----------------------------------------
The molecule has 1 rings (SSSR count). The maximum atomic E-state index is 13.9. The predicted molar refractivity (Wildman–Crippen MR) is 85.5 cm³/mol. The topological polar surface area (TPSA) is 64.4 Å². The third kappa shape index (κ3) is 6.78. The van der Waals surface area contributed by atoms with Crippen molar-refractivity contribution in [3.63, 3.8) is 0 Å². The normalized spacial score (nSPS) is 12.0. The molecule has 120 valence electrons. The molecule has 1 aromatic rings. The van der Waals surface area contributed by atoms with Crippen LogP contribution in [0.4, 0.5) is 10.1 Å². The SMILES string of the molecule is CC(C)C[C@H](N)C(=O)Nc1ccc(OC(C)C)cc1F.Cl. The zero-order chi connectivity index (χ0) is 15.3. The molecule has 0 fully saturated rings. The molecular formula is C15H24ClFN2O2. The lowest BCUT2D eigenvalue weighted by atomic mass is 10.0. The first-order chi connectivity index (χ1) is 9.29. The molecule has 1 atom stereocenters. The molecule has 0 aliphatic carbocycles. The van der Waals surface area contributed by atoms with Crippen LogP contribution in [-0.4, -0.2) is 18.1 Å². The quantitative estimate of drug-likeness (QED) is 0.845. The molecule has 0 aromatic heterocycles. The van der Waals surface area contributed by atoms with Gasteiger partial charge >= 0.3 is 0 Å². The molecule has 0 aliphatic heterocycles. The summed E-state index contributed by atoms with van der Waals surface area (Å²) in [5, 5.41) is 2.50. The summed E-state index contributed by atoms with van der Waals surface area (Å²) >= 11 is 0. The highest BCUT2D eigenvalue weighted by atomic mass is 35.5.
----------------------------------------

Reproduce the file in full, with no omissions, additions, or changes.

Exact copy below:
The molecule has 1 rings (SSSR count). The maximum atomic E-state index is 13.9. The predicted molar refractivity (Wildman–Crippen MR) is 85.5 cm³/mol. The topological polar surface area (TPSA) is 64.4 Å². The third kappa shape index (κ3) is 6.78. The van der Waals surface area contributed by atoms with Crippen molar-refractivity contribution in [3.63, 3.8) is 0 Å². The normalized spacial score (nSPS) is 12.0. The molecule has 120 valence electrons. The molecule has 1 aromatic rings. The van der Waals surface area contributed by atoms with Crippen LogP contribution in [0.4, 0.5) is 10.1 Å². The SMILES string of the molecule is CC(C)C[C@H](N)C(=O)Nc1ccc(OC(C)C)cc1F.Cl. The zero-order chi connectivity index (χ0) is 15.3. The molecule has 0 fully saturated rings. The molecular formula is C15H24ClFN2O2. The lowest BCUT2D eigenvalue weighted by atomic mass is 10.0. The first-order chi connectivity index (χ1) is 9.29. The molecule has 1 atom stereocenters. The molecule has 0 aliphatic carbocycles. The van der Waals surface area contributed by atoms with Crippen LogP contribution in [-0.4, -0.2) is 18.1 Å². The quantitative estimate of drug-likeness (QED) is 0.845. The molecule has 0 aromatic heterocycles. The van der Waals surface area contributed by atoms with Gasteiger partial charge >= 0.3 is 0 Å². The molecule has 0 aliphatic heterocycles. The summed E-state index contributed by atoms with van der Waals surface area (Å²) in [5, 5.41) is 2.50. The summed E-state index contributed by atoms with van der Waals surface area (Å²) >= 11 is 0. The highest BCUT2D eigenvalue weighted by atomic mass is 35.5.